What are the tax implications of buying a house off my father at below market value?

Published by on 19 January 2016.
Last updated on 19 January 2016


Are we allowed to do this and would there be any tax implications? For example, would stamp duty be based on what I pay my father, or what the house is actually worth?"



"It is perfectly acceptable for your father to sell this house to you in the way you suggest. However, you should keep good records. As your father sold assets worth more than £44,000, then he should report the sale to HMRC by completing a self-assessment tax return even if he didn’t suffer a capital gain.

If there is a capital gain on the house, it will be calculated on its market value at the date of transfer to you and not at the amount you paid for it less the probate value.This is because it comes under the rules of sale for connected parties and was inherited from a death estate.

You will also need to consider inheritance tax (IHT). Gifts from one person to are treated as ‘potentially exempt transfers’. This means the gift only becomes totally free of IHT if the giver lives for seven years. If the giver dies before then, however, you may be eligible for a reduction in IHT depending on when death occurs.

In your case because the transfer of the house to you is to pay off a debt, then the money used to pay off the debt will not be subject to the rules of IHT; the rest will be.

The sale of the house is subject to stamp duty land tax. Because you paid less than £125,000, there is no amount to pay. However, you will still be required to report this to HMRC.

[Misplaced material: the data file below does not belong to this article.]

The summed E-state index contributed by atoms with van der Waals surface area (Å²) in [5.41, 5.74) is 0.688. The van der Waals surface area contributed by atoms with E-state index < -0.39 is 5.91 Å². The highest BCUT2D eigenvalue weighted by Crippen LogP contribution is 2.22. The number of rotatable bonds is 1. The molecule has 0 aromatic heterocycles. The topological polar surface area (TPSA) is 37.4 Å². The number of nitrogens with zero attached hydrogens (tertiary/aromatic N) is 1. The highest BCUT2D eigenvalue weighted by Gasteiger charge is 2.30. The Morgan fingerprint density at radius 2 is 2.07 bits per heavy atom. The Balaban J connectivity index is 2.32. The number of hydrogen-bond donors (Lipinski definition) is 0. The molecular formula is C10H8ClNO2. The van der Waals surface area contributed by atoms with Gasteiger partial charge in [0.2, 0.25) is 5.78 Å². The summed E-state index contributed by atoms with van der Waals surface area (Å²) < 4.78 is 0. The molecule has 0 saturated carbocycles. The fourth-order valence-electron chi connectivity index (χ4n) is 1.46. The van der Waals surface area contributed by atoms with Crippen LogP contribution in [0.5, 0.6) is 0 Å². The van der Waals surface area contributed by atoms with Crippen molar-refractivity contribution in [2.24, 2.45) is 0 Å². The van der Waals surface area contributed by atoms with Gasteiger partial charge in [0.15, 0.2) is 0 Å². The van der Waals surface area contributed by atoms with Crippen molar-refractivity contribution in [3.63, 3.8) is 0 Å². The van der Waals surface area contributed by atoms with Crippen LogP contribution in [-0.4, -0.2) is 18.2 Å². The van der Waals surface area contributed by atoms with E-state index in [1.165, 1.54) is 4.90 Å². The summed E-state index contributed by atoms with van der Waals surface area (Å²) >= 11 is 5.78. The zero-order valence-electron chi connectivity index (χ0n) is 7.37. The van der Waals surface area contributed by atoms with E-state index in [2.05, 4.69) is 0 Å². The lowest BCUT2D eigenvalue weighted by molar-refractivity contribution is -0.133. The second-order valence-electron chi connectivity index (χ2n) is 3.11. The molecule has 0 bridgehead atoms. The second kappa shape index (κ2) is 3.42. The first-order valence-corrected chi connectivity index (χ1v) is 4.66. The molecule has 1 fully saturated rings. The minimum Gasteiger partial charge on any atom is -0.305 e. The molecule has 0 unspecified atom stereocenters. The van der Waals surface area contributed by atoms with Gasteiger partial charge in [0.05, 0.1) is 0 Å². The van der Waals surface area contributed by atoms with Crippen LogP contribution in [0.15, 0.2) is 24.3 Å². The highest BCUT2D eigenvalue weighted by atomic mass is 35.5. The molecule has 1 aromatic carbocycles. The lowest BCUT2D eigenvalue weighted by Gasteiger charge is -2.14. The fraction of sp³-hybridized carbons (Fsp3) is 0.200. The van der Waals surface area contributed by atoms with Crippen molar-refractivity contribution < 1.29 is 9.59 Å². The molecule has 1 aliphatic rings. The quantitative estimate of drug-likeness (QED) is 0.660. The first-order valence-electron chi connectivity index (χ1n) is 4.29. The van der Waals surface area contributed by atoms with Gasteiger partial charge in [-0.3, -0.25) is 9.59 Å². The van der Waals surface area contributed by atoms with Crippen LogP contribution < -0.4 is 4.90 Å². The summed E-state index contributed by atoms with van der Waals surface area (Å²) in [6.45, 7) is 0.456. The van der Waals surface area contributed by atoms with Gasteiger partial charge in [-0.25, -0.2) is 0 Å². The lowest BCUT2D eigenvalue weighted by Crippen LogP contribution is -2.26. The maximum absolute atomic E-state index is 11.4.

As your father inherited the house, you could also consider changing the way you take ownership. Provided you haven’t paid your contribution to your father for the house, there is likely to be scope to rewrite the will by means of a deed of variation and redirect a share in the house to you. The will must be rewritten within two years of the date of death, all beneficiaries must agree and it must show compliance with section 142 of the Inheritance Tax Act 1984.

This would avoid a potentially exempt transfer and therefore the possibility of paying IHT, as the house will have been passed to you directly from the will and your father will not have been deemed to have made a transfer to you. Then there would be no need for your father to notify HMRC of the sale of the house to you."

David Wesley-Yates is a chartered tax adviser at Red & Black Accountancy.